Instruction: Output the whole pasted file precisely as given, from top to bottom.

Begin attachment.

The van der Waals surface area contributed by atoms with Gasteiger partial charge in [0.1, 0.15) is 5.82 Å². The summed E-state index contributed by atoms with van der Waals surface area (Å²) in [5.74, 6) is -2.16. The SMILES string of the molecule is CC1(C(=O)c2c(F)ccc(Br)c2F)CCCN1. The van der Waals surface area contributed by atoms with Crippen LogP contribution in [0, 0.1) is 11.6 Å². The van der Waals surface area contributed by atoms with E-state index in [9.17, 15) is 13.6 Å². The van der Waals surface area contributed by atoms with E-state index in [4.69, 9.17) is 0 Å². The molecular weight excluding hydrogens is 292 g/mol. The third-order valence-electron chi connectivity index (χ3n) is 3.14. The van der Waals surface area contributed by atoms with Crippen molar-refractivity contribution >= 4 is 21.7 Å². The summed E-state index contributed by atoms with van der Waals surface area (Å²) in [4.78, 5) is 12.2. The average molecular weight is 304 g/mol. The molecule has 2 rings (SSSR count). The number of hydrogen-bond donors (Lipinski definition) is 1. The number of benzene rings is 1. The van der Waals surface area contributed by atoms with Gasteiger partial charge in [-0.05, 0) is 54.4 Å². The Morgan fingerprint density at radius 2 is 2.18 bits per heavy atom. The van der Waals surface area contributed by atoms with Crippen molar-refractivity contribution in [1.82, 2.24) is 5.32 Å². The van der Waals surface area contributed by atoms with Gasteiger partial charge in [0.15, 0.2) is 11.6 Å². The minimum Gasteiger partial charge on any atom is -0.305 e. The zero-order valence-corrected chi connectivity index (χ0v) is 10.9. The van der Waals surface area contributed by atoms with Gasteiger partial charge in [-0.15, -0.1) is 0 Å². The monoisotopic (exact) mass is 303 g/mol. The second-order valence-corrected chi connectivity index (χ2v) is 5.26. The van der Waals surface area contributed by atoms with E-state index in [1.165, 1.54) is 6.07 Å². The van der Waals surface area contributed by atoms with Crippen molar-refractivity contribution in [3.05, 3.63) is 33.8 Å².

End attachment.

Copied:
The van der Waals surface area contributed by atoms with Gasteiger partial charge in [0.1, 0.15) is 5.82 Å². The summed E-state index contributed by atoms with van der Waals surface area (Å²) in [5.74, 6) is -2.16. The SMILES string of the molecule is CC1(C(=O)c2c(F)ccc(Br)c2F)CCCN1. The van der Waals surface area contributed by atoms with Crippen LogP contribution in [0, 0.1) is 11.6 Å². The van der Waals surface area contributed by atoms with E-state index in [9.17, 15) is 13.6 Å². The van der Waals surface area contributed by atoms with E-state index in [4.69, 9.17) is 0 Å². The molecular weight excluding hydrogens is 292 g/mol. The third-order valence-electron chi connectivity index (χ3n) is 3.14. The van der Waals surface area contributed by atoms with Crippen molar-refractivity contribution >= 4 is 21.7 Å². The summed E-state index contributed by atoms with van der Waals surface area (Å²) in [4.78, 5) is 12.2. The average molecular weight is 304 g/mol. The molecule has 2 rings (SSSR count). The number of hydrogen-bond donors (Lipinski definition) is 1. The number of benzene rings is 1. The van der Waals surface area contributed by atoms with Gasteiger partial charge in [-0.05, 0) is 54.4 Å². The Morgan fingerprint density at radius 2 is 2.18 bits per heavy atom. The van der Waals surface area contributed by atoms with Crippen molar-refractivity contribution in [1.82, 2.24) is 5.32 Å². The van der Waals surface area contributed by atoms with Gasteiger partial charge in [0.15, 0.2) is 11.6 Å². The minimum Gasteiger partial charge on any atom is -0.305 e. The zero-order valence-corrected chi connectivity index (χ0v) is 10.9. The van der Waals surface area contributed by atoms with Gasteiger partial charge in [-0.15, -0.1) is 0 Å². The monoisotopic (exact) mass is 303 g/mol. The second-order valence-corrected chi connectivity index (χ2v) is 5.26. The van der Waals surface area contributed by atoms with E-state index in [1.165, 1.54) is 6.07 Å². The van der Waals surface area contributed by atoms with Crippen molar-refractivity contribution in [3.05, 3.63) is 33.8 Å².